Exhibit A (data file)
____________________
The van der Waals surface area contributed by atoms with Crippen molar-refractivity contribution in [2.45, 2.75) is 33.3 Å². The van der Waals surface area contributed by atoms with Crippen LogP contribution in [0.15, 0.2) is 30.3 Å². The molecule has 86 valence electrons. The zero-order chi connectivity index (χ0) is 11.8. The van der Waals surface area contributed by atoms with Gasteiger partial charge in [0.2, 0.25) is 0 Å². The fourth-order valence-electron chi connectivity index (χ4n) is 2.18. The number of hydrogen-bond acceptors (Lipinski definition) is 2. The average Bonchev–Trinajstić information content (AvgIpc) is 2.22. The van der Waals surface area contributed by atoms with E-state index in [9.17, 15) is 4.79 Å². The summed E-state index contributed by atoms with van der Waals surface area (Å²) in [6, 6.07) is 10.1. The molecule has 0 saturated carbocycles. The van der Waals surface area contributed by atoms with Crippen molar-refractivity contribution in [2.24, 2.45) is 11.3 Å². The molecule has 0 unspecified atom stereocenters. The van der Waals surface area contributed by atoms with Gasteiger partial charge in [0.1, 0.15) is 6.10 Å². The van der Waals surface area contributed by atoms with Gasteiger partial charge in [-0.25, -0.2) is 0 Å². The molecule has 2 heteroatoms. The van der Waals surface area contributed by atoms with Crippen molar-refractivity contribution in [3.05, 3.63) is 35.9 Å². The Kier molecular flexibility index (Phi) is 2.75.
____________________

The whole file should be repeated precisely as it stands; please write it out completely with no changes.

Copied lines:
The van der Waals surface area contributed by atoms with Crippen molar-refractivity contribution in [2.45, 2.75) is 33.3 Å². The van der Waals surface area contributed by atoms with Crippen LogP contribution in [0.15, 0.2) is 30.3 Å². The molecule has 86 valence electrons. The zero-order chi connectivity index (χ0) is 11.8. The van der Waals surface area contributed by atoms with Gasteiger partial charge in [0.2, 0.25) is 0 Å². The fourth-order valence-electron chi connectivity index (χ4n) is 2.18. The number of hydrogen-bond acceptors (Lipinski definition) is 2. The average Bonchev–Trinajstić information content (AvgIpc) is 2.22. The van der Waals surface area contributed by atoms with E-state index in [9.17, 15) is 4.79 Å². The summed E-state index contributed by atoms with van der Waals surface area (Å²) in [6, 6.07) is 10.1. The molecule has 0 saturated carbocycles. The van der Waals surface area contributed by atoms with Crippen molar-refractivity contribution in [2.24, 2.45) is 11.3 Å². The molecule has 0 unspecified atom stereocenters. The van der Waals surface area contributed by atoms with Gasteiger partial charge in [0.1, 0.15) is 6.10 Å². The van der Waals surface area contributed by atoms with Gasteiger partial charge in [-0.25, -0.2) is 0 Å². The molecule has 2 heteroatoms. The van der Waals surface area contributed by atoms with Crippen molar-refractivity contribution in [3.05, 3.63) is 35.9 Å². The Kier molecular flexibility index (Phi) is 2.75.